Special Issue: A Century of Comparative Biomechanics: Emerging and Historical Perspectives on an Interdisciplinary Field
Emerging biological insights enabled by high-resolution 3D motion data: promises, perspectives and pitfalls
Summary: The development of high-resolution, three-dimensional (3D) motion data has sparked significant paradigm shifts in comparative biomechanics, enabling the emergence of new questions as well as the reinterpretation of long-standing scientific concerns.
Summary: Studying joint mobility, the set of all configurations that a joint can passively assume, can empower us to better tackle investigations of articular form–function relationships.
The bumpy road ahead: the role of substrate roughness on animal walking and a proposed comparative metric
Summary: Rough substrates influence animal walking based on the relative, not absolute, scale of substrate features; this Review proposes terminology and metrics to enhance comparative study.
Biomechanics, motor control and dynamic models of the soft limbs of the octopus and other cephalopods
Summary: This Review summarizes experimental studies of the biomechanics, neuromuscular control and dynamic models of octopus and other cephalopod arms.
Summary: Flexibility represents a hidden axis of diversity among fishes that may have substantial impacts on swimming performance.
Jumping over fences: why field- and laboratory-based biomechanical studies can and should learn from each other
Summary: This Review considers how study setting influences the selection of animals, behaviors and methodologies for studying animal motion.
Summary: Tracking wild cheetahs is a challenging problem that pushes sensor technology to its limits and, consequently, a timeline of cheetah locomotion research also describes the evolution of field biomechanics methodology.
Summary: Biological insights have played a central role in shaping the modern aeronautical field, yet there remain several areas for which a bio-informed approach may offer novel solutions including miniaturization, efficiency and autonomy.
Integrating biomechanics in evolutionary studies, with examples from the amphidromous goby model system
Summary: Comparisons of biomechanical performance for species of amphidromous goby fishes during feeding, adhesion, fast-start escapes and waterfall climbing across environmental, ontogenetic and geographic gradients provide ecological and evolutionary insights.
Summary: Small organisms use spring propulsion and latch mediation to control cascading processes of energy release, ultimately transforming small amounts of energy into energy-dense events.
Summary: Physical laws and ecological interactions determine how morphology affects biomechanical performance, which can influence the evolution of biological form and function.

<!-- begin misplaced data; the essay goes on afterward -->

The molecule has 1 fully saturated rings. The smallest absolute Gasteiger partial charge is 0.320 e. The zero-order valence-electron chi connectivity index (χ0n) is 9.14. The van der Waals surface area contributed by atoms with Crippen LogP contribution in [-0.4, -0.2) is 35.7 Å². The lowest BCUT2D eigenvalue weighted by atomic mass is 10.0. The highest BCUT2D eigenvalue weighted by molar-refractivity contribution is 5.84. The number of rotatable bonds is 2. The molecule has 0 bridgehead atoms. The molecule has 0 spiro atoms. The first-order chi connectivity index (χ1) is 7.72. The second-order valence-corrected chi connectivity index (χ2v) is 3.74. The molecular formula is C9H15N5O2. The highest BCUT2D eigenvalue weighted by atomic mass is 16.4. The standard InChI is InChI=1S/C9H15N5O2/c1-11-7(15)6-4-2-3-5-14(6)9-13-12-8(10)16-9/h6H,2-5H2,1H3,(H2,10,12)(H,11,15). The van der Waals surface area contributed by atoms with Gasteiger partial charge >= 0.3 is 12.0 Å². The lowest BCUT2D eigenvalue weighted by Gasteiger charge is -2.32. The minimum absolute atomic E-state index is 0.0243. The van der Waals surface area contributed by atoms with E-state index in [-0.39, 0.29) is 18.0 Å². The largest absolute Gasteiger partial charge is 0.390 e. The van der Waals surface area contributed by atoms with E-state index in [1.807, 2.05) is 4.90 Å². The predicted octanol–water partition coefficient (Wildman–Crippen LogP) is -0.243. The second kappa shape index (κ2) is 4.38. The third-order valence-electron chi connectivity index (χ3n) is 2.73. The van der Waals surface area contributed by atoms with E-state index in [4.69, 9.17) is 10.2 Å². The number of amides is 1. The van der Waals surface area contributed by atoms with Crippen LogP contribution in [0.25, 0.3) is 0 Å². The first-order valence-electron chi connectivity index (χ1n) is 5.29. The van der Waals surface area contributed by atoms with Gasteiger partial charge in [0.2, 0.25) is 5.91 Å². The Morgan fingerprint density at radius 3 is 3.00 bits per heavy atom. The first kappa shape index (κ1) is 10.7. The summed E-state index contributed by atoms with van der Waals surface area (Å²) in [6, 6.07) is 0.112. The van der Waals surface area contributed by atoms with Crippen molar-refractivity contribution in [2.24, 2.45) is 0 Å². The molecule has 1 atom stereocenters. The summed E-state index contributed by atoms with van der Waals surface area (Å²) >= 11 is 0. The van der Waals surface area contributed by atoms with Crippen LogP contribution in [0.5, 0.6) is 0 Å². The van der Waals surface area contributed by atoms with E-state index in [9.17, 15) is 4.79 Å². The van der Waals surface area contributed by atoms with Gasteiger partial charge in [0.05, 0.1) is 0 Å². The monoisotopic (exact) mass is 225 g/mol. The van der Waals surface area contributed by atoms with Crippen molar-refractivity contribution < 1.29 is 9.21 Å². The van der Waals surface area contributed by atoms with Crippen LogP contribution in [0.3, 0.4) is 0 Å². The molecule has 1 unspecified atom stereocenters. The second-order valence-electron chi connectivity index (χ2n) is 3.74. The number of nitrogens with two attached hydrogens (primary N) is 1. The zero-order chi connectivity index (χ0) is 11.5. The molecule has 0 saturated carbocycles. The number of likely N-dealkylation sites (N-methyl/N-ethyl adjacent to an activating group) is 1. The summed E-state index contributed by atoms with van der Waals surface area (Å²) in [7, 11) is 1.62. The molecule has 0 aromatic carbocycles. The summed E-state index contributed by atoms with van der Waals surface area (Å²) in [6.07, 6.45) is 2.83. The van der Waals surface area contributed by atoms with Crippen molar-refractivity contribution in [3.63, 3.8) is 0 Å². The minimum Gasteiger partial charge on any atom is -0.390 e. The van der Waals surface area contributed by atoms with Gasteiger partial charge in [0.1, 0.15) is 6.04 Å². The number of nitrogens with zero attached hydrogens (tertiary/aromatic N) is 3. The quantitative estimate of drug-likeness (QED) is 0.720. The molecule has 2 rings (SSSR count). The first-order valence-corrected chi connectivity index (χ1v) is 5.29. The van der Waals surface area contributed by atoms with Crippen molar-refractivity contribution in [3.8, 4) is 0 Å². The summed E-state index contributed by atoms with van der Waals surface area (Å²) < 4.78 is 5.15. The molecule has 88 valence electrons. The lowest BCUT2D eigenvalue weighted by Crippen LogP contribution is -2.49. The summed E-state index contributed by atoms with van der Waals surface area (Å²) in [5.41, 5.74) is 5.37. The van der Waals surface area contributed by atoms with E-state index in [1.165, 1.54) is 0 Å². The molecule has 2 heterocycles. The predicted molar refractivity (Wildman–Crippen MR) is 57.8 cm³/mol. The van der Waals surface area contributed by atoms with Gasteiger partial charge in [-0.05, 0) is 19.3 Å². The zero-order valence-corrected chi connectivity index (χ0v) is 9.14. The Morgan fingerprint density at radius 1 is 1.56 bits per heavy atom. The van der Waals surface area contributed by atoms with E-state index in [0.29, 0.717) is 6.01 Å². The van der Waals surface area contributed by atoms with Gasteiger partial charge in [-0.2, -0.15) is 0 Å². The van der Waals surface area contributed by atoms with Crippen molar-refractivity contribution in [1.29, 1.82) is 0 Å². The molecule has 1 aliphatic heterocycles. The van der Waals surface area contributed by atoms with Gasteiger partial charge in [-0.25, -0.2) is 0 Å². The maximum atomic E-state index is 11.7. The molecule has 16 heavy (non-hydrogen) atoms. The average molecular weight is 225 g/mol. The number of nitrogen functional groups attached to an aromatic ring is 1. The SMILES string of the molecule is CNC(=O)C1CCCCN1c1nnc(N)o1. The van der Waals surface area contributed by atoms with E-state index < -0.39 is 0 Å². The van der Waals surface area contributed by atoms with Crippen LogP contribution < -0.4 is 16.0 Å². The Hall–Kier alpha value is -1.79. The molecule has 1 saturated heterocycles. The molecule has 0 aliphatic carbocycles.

The importance of comparative physiology: mechanisms, diversity and adaptation in skeletal muscle physiology and mechanics
Summary: A review of comparative muscle physiology highlights diversity that both supports and refutes classic theories of contraction, and suggests future directions to advance our understanding of muscle contraction and adaptation.
Summary: This Review examines how comparative biomechanics has transformed our understanding of the avian bill, from feeding biomechanics to vocalization and mechanosensory structures.
Flexible locomotion in complex environments: the influence of species, speed and sensory feedback on panarthropod inter-leg coordination
Summary: This Review examines kinematic data from various panarthropod species to explore how sensory feedback interplays with leg pattern generators to drive flexible locomotion over complex terrain.
Summary: Three-dimensional digital methods useful for the study of tetrapod locomotor biomechanics have matured in recent decades. Here, we summarise their progress, relevance and potential.
Can animals tune tissue mechanics in response to changing environments caused by anthropogenic impacts?
Summary: In some species, skeletal muscle performance alters in response to long-term temperature changes; other anthropogenic environmental changes, including pollutants, might also alter animal tissue mechanics, locomotor performance and behaviour.
The science and technology of kinematic measurements in a century of Journal of Experimental Biology
Summary: This Review traces the evolution of technology in kinematic measurements over the past century and considers how those changes have influenced the nature of articles published in JEB.
Going against the flow: bumblebees prefer to fly upwind and display more variable kinematics when flying downwind
Summary: Data on thousands of flights from foraging bees show that bees prefer to fly upwind, and that body angle and speed become more variable when bees fly downwind.
Nectar feeding beyond the tongue: hummingbirds drink using phase-shifted bill opening, flexible tongue flaps and wringing at the tips
Summary: Live visualization of hummingbird bill movements and intraoral space reveals how they transfer nectar from the tongue to the throat – the eco-evolutionary implications of these findings are discussed.
Summary: Significant diversity in the length–force relationships of obliquely striated muscle, both within and between taxa, calls into question long-held assumptions about the factors that favored the evolution of oblique striation.